Pollution and the Slippery Meaning of
March 28, 2004
By ANTHONY DePALMA
WHEN the outrage over Love Canal was at its height, more
than 20 years ago, hundreds of families had to be evacuated
from their homes after 21,000 tons of chemicals buried
beneath them started oozing into their basements and
contaminating their groundwater.
Today, families are once again settled in the same
neighborhood in upstate New York, now rechristened Black
Creek Village. They live in neat, new ranch houses and
federal officials recently announced that they now consider
this notorious symbol of industrial pollution clean.
But what does clean mean when the pollutants that rendered
Love Canal dangerous to humans remain exactly where they
were? In fact, there is no accepted standard, and clean, in
practical terms, often means still polluted - but in a
different and less dangerous way.
The Environmental Protection Agency, for example, has
deleted 278 sites from the 1,200 on the Superfund national
priorities list (the fund itself was created partly in
reaction to Love Canal). Each has been defined as clean in
a different way, and with few exceptions the offending
pollutants were never removed.
What makes the notion of clean so slippery is the relative
newness of the idea of decontaminating industrial sites and
the unpalatable truth that treating pollution, even
rendering it harmless, almost never means getting rid of
it. The sin, once committed, cannot be entirely undone, and
this is something no one really wants to hear.
Politicians "can't politically make the jump to telling the
public that they have to accept a certain amount of
contamination," said Michael B. Moore, an environmental
consultant from Vermont who is chairman of the Superfund
task force of the National Ground Water Association, a
professional group with a special interest in cleaning up
When federal officials put Love Canal on the Superfund
list, some residents thought they knew what clean meant.
"We were led to believe that they were going to go in with
bulldozers, take 20,000 tons of waste out of Love Canal and
clean up the neighborhood so we could live there," said
Lois Marie Gibbs, whose home had to be demolished because
the ground beneath it dripped with chemicals.
Never having undertaken a project like Love Canal, federal
officials had no idea how much contamination was buried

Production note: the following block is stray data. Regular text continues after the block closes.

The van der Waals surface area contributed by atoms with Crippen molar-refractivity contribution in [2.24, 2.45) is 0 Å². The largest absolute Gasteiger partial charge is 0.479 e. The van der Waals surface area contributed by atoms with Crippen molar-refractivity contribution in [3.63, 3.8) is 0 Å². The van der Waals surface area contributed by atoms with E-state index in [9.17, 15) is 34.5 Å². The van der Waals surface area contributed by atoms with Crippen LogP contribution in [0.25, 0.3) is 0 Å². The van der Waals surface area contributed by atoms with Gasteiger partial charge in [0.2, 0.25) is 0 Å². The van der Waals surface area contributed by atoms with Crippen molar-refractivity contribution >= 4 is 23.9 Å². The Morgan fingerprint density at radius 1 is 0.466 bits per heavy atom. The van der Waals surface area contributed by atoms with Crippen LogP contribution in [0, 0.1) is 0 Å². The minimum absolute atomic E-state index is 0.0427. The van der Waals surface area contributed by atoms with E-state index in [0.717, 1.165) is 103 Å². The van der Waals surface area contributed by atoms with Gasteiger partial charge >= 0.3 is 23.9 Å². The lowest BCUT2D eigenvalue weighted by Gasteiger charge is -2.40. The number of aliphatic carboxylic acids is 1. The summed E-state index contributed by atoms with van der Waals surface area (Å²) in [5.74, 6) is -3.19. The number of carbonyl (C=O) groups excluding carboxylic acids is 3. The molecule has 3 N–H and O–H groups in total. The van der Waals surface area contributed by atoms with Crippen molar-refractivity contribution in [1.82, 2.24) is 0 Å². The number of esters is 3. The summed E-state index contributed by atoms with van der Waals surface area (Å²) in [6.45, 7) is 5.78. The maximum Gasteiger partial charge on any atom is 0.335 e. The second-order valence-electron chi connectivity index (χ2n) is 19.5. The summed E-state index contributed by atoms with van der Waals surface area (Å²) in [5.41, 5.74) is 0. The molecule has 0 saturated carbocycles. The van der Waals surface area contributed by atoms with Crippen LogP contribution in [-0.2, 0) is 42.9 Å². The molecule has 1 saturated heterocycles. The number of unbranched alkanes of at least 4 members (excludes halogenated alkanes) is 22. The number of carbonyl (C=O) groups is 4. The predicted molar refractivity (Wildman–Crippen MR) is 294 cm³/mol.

there until they started testing the soil. They quickly
realized that the volume of hazardous waste was enormous,
and that removing the rusting and dented chemical drums was
riskier than leaving them there.
Then, in a pattern followed at many other sites, the
government and the Hooker Chemical Company (now the
Occidental Chemical Corporation), capped the chemical swamp
with a thick layer of clay, installed pumps and drains to
control runoff and ripped up miles of contaminated sewer
pipe. The chemicals themselves were left in the ground,
surrounded by a cyclone fence.
Jane M. Kenny, the E.P.A. regional administrator, insisted
that no standards were lowered in removing Love Canal from
the Superfund list. Even though the chemicals haven't been
removed, she said, the $400 million cleanup has contained
the pollution and reduced the health risks, which is the
cleanup standard the agency aims for.
"I know that saying clean makes people crazy," she said,
"but in terms of Love Canal, the area is now protective of
the environment, the site is contained and we believe that
we have eliminated the exposure."
The chasm between the government's definition of clean and
community expectations hasn't narrowed in 20 years.
"If she says Love Canal's cleaned up, that's just a blatant
lie," said Ms. Gibbs, now executive director of the Center
for Health, Environment and Justice, which works with
communities facing environmental problems."
When Congress established the Superfund in 1980, it
deliberately refrained from setting a single standard,
insisting only that the E.P.A. protect health and the
environment in a cost-effective way.
The gold standard was a level of cleanliness where there
was only a one in a million chance that there would be more
cancer in the area than normal. But that was not a
practical goal at many cleanup sites, including Love Canal,
where the level of risk of additional cancers is now
reckoned at one in 10,000.
The E.P.A. will not certify a site as clean in which the
risk of additional cancers exceeds one in 10,000.
The term brownfields is another way of defining clean and
saying the politically unspeakable - that a certain amount
of contamination will always be with us. Brownfields are
former industrial sites that are cleaned just enough so the
remaining risk is compatible with the way the land will be
reused. Owners get to define clean one way if they intend
to build, say, a parking lot, and another if they plan to
It is yet another way of saying clean, and still polluted.